The joystick, or controller, has a hand grip which the user holds in a similar way one would hold a pistol. There is a control button on the top of the unit, activated by the user's thumb, and a trigger, activated by the user's index finger. A cable comes out of the bottom of the unit and is coiled to allow extension and retraction. The cable connects to the game station that the user stands in while playing.

Metal set of steps.

Marks

Cyber 1000CS. W Industries.

Production

Notes

Designed and made by W Industries of Leicester UK. People included Chris Yewdall, Terry Rowley and Dr Jonathon Waldern who was the owner and chief scientist at the company. They designed and created the computing system with the assistance of a Rolls Royce engineer who designed the platforms so that they could withstand the rigors of constant public use. The units were produced at the W Industries laboratory in Leicester.

http://www.hitl.washington.edu/scivw/scivw-ftp/commercial/WIndustries/W.descrip

The Commodore Amiga 3000 was designed and manufactured by Commodore International, USA, in April 1990. At the time it was a high-end graphics workstation.

How it works:
Two players each take their position on the platform where they put on a HMD and take the joystick in their preferred hand. When the game is started the user sees a stereoscopic 3D image of the world in which they enter. They will also see the other player- their opponent - somewhere in the world. The joystick acts as a gun and allows them to shoot projectiles at the opponent.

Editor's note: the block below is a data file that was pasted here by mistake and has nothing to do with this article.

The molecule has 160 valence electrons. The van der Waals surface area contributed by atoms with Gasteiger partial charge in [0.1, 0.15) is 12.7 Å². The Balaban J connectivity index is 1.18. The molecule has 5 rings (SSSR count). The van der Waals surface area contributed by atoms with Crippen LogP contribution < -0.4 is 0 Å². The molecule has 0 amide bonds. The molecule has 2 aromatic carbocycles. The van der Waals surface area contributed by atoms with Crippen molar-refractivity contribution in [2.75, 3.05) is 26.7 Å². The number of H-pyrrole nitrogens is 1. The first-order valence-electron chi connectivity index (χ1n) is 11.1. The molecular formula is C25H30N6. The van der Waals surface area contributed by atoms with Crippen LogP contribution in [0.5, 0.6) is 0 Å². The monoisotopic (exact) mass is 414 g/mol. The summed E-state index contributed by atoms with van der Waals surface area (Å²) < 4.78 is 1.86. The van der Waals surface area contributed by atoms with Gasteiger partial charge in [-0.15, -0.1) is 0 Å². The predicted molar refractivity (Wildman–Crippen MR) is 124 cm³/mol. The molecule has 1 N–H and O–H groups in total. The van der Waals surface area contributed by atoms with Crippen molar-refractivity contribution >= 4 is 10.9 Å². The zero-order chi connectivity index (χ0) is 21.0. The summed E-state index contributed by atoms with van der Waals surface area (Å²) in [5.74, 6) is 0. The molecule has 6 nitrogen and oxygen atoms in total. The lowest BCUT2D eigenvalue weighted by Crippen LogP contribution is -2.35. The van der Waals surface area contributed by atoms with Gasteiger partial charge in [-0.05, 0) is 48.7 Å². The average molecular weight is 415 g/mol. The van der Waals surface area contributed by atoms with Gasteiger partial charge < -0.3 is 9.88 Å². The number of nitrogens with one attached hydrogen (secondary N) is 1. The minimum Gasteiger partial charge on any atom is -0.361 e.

There is a button on the joystick that allows the player to move forward in the direct they are facing and another to fire the gun. As the player turns around the image of the world changes as he or she moves her arm an image of the image moves in from of them. There can be interactive elements within the game environment with which the user must contend.

The world appears in 3d relief by virtual of a number of phenomena -
stereopsis - slightly different images being presented to each eye such that the brain is "tricked" into composing the images as a single 3D space; movement parallax - as users move around the environment objects appear closer to the user and move further than those behind; perspective -just as we would see in any representation of space but often enhanced by use of the checker board patterns on the floor of the space.

In this case the most successful game was Dactyl nightmare.

History

Notes

These particular units were sold in 1993 to Nth Ryde RSL club who were shown the machines when they first arrived in the country. (They would cost in the vicinity of $160K each). They were purchased and installed in order to attract more customers to the new modernised RSL club. It is unknown how popular they were but they have been very well used. They were no longer operable and it is assumed that they could not be maintained by the time they were donated to the Museum in 1998.

These are the same systems (possibly the same units) that were used at the Museum in 1992 when they first arrived in Australia

Source

Credit Line

Gift of North Ryde RSL, 2007

Acquisition Date

25 July 2007

Cite this Object

Harvard

Virtual Reality game station 2021, Museum of Applied Arts & Sciences, accessed 26 October 2021, <https://ma.as/364730>

Wikipedia

{{cite web |url=https://ma.as/364730 |title=Virtual Reality game station |author=Museum of Applied Arts & Sciences |access-date=26 October 2021 |publisher=Museum of Applied Arts & Sciences, Australia}}